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The primary objective is to evaluate the use of dietary supplements (i.e. doses, patterns of use, expectations) in a military population. Service members may be particularly susceptible to specific side effects because of their levels of physical activity and occupational work environment. The ultimate goal is to provide evidence-based knowledge products to inform and improve interventions, guidelines, and policy through key stakeholders. This unique aspect of this study could potentially form the basis for a permanent DoD surveillance system to detect adverse effects of dietary supplements before large numbers of service members are injured when new dietary supplements are introduced into the marketplace.
The Supplement Use Study was designed, in collaboration with Naval Health Research Center (NHRC) in San Diego, California, the United States Army Research Institute of Environmental Medicine (USARIEM) in Natick, Massachusetts, Armed Forces Health Surveillance Branch, under the Defense Health Agency, Operations (J3), Public Health Division in Silver Spring, Maryland. Launched in December 2018, the Supplement Use Study invited a probability-based random sample of 200,000 active duty military personnel from all the Services to join the study. Invited participants were requested to complete one baseline survey and one follow-up survey 6 to 9 months later. Almost 27,000 service members completed a portion of the baseline survey. Survey information includes use of supplements, amount of exercise and sleep, and military experiences including deployments. These data are linked to objective enterprise databases, including military healthcare utilization records.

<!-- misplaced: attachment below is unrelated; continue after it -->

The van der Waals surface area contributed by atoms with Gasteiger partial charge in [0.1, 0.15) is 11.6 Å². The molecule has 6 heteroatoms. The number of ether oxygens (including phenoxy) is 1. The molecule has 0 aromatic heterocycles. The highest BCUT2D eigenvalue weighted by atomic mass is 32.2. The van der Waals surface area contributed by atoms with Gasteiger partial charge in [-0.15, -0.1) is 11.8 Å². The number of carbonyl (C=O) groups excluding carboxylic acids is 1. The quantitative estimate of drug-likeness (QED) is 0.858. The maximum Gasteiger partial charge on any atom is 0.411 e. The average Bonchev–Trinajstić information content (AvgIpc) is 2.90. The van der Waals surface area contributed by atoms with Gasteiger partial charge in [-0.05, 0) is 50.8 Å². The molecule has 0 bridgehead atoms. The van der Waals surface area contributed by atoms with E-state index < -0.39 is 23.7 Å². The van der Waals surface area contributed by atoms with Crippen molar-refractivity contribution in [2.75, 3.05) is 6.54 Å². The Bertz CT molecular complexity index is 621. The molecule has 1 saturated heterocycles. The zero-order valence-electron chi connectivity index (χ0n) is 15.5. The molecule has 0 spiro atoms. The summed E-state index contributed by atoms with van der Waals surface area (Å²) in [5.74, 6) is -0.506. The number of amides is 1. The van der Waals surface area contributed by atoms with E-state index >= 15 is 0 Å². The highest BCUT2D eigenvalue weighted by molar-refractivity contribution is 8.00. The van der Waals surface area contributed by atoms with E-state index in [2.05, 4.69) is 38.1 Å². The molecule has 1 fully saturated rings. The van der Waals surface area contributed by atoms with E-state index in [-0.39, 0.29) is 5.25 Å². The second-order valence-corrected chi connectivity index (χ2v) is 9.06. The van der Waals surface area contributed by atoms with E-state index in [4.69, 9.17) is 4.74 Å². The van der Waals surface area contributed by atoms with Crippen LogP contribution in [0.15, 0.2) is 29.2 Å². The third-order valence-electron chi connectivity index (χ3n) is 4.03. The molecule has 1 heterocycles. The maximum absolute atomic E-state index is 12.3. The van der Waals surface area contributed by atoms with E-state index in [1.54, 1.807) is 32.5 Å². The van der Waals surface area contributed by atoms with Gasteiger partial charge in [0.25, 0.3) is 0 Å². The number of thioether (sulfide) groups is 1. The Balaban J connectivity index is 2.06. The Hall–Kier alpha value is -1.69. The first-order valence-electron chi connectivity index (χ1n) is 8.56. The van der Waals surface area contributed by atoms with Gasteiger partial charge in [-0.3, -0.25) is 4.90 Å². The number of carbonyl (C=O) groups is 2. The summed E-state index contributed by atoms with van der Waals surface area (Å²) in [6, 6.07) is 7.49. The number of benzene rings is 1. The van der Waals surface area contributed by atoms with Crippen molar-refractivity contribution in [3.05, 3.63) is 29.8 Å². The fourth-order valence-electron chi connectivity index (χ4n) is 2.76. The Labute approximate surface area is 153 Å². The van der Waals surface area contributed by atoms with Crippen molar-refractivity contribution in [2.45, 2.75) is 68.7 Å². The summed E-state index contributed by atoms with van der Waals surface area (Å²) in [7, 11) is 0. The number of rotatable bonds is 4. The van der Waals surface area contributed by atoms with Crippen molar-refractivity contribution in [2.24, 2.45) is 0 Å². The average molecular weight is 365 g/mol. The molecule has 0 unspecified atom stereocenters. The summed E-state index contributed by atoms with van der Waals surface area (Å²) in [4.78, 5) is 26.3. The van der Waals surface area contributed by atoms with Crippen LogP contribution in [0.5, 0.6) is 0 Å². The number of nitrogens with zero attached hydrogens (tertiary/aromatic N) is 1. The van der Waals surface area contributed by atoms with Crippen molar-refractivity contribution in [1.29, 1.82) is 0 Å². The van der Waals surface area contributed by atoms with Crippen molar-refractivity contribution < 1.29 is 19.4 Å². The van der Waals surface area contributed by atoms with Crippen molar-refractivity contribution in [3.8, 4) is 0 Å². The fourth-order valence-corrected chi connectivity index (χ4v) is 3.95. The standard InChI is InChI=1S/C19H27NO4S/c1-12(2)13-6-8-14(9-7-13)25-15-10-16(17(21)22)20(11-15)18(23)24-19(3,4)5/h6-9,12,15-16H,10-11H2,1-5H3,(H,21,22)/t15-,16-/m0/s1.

Pilot studies conducted in all the services by the same collaborators demonstrated a prevalence of dietary supplement use in the military considerably higher than reported in the civilian US population, and considerably higher among women than men; National Health and Nutritional Surveys (NHANES). This longitudinal study aims to better understand those differences and the possible implications to force readiness of a relatively young active duty military.
Bureau of Medicine and Surgery
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